Weiss v. United States

RESPONDENT:United States
LOCATION:Residence of Margaret Gilleo

DOCKET NO.: 92-1482
DECIDED BY: Rehnquist Court (1993-1994)
LOWER COURT: United States Court of Appeals for the Armed Forces

CITATION: 510 US 163 (1994)
ARGUED: Nov 03, 1993
DECIDED: Jan 19, 1994

Alan B. Morrison – on behalf of the Petitioner
Days – argued the cause for the United States
Drew S. Days, III – on behalf of the Respondent

Facts of the case


Media for Weiss v. United States

Audio Transcription for Oral Argument – November 03, 1993 in Weiss v. United States

Audio Transcription for Opinion Announcement – January 19, 1994 in Weiss v. United States

William H. Rehnquist:

I have the opinion of the Court to announce in No. 92-1482, Weiss against the United States.

Petitioner Weiss, a United States Marine, pleaded guilty at a special court-martial to one count of larceny.

The Court of Military Appeals granted discretionary review to address his claim that the military judges in his case had no authority to convict him, because their appointments violated the Appointments Clause of the Constitution, and because their lack of a fixed term of office violated the Due Process Clause of the Constitution.

The Court of Military Appeals rejected the due process challenge and in a divided opinion, also, has rejected the Appointment Clause challenge.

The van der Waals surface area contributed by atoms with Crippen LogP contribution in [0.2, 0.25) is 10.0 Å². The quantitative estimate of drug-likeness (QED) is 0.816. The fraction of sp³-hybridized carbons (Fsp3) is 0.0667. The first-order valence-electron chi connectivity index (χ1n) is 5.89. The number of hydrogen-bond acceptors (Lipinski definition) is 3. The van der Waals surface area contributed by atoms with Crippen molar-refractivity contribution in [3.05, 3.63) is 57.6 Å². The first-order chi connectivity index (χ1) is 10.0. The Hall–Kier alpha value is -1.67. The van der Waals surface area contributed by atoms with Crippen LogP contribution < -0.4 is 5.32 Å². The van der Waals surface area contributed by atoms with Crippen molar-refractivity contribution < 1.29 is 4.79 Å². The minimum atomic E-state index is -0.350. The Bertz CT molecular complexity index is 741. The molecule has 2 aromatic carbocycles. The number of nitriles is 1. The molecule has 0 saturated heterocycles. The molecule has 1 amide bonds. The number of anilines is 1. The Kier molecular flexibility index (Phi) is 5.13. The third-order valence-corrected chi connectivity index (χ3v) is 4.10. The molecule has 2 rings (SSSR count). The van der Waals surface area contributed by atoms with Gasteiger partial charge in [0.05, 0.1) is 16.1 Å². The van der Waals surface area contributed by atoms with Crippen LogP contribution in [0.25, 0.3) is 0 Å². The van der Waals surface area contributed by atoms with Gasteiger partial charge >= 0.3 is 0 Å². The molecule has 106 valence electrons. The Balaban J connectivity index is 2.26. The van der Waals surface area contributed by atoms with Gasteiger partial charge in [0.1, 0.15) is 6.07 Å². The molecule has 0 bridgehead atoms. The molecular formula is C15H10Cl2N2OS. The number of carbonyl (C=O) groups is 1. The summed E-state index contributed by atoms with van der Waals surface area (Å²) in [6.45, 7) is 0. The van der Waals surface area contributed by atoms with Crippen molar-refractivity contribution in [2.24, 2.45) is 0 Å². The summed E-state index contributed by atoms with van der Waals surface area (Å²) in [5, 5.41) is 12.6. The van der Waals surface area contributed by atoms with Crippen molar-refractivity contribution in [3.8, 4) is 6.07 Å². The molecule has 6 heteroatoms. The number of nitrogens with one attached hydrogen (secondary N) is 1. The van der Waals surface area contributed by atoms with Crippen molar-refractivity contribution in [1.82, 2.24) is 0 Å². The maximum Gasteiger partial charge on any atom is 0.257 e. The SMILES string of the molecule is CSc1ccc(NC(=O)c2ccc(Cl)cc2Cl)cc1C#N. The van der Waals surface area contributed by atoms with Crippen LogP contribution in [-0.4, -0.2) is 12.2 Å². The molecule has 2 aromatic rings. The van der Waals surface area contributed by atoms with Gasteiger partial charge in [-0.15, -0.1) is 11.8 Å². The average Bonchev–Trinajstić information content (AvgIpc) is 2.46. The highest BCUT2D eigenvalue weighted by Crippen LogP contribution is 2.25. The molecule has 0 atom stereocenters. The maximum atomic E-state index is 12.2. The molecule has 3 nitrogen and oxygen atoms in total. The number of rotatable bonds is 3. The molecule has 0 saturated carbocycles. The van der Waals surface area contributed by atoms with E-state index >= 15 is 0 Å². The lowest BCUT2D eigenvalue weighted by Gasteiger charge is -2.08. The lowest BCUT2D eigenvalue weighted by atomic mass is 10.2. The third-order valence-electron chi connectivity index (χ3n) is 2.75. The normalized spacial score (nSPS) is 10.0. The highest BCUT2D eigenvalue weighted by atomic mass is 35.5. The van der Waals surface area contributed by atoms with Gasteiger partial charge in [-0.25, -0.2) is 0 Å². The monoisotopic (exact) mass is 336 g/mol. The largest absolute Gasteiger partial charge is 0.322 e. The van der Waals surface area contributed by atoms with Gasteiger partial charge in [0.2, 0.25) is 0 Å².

In an opinion filed with the Clerk today, we affirm the Court of Military Appeals.

We first conclude that the current method of appointing military judges does not violate the Appointments Clause.

That clause requires the President to appoint offices of the United States, with the advice and consent of the Senate.

All of the judges involve in petitioner’s cases were already commissioned military officers when they were assigned to serve as judges, and thus they have already been appointed pursuant to the Appointments Clause.

We do not believe that Congress, as by implication, required a second appointment under the clause before qualified military officers can serve as military judges.

And we do not think the language of the Appointments Clause, by its own force, requires a second appointment.

Turning next to petitioner’s due process challenge, we recognize that the military contacts is unique, and requires that we ask whether the factor is militating in favor of a fixed term of office for military judges are so weighty, that they overcome the balance strucked by Congress.

Based on the complete absence of 10-year judges in the military, as the historical matter, and the number of safeguards currently in place to ensure that military judges remain impartial, we conclude that the lack of fixed term of office by military judges does not violate the Due Process Clause.

Justice Ginsburg and Justice Souter have filed opinions concurring; Justice Scalia has filed an opinion concurring in part concurring in the judgment which is joined by Justice Thomas.